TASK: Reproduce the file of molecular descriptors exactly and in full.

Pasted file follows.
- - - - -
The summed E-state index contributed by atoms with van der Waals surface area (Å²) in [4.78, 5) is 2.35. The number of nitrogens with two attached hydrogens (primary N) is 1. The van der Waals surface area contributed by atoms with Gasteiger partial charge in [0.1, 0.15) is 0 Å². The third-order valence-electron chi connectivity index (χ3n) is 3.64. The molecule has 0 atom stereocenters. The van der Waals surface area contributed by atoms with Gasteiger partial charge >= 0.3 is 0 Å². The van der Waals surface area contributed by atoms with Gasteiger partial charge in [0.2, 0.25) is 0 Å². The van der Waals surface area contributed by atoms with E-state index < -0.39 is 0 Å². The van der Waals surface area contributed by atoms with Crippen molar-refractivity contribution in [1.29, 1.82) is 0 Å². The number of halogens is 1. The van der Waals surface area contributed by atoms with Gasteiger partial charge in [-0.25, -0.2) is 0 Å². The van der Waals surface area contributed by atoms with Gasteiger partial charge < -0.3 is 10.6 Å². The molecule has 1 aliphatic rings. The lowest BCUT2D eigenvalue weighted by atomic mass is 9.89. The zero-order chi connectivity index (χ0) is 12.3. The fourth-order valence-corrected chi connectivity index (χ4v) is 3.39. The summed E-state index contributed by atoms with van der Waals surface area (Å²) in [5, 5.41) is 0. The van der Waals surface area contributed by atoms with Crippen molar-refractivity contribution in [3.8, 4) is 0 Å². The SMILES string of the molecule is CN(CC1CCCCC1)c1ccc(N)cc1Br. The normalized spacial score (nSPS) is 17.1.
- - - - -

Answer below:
The summed E-state index contributed by atoms with van der Waals surface area (Å²) in [4.78, 5) is 2.35. The number of nitrogens with two attached hydrogens (primary N) is 1. The van der Waals surface area contributed by atoms with Gasteiger partial charge in [0.1, 0.15) is 0 Å². The third-order valence-electron chi connectivity index (χ3n) is 3.64. The molecule has 0 atom stereocenters. The van der Waals surface area contributed by atoms with Gasteiger partial charge >= 0.3 is 0 Å². The van der Waals surface area contributed by atoms with Gasteiger partial charge in [0.2, 0.25) is 0 Å². The van der Waals surface area contributed by atoms with E-state index < -0.39 is 0 Å². The van der Waals surface area contributed by atoms with Crippen molar-refractivity contribution in [1.29, 1.82) is 0 Å². The number of halogens is 1. The van der Waals surface area contributed by atoms with Gasteiger partial charge in [-0.25, -0.2) is 0 Å². The van der Waals surface area contributed by atoms with Gasteiger partial charge < -0.3 is 10.6 Å². The molecule has 1 aliphatic rings. The lowest BCUT2D eigenvalue weighted by atomic mass is 9.89. The zero-order chi connectivity index (χ0) is 12.3. The fourth-order valence-corrected chi connectivity index (χ4v) is 3.39. The summed E-state index contributed by atoms with van der Waals surface area (Å²) in [5, 5.41) is 0. The van der Waals surface area contributed by atoms with Crippen molar-refractivity contribution in [3.8, 4) is 0 Å². The SMILES string of the molecule is CN(CC1CCCCC1)c1ccc(N)cc1Br. The normalized spacial score (nSPS) is 17.1.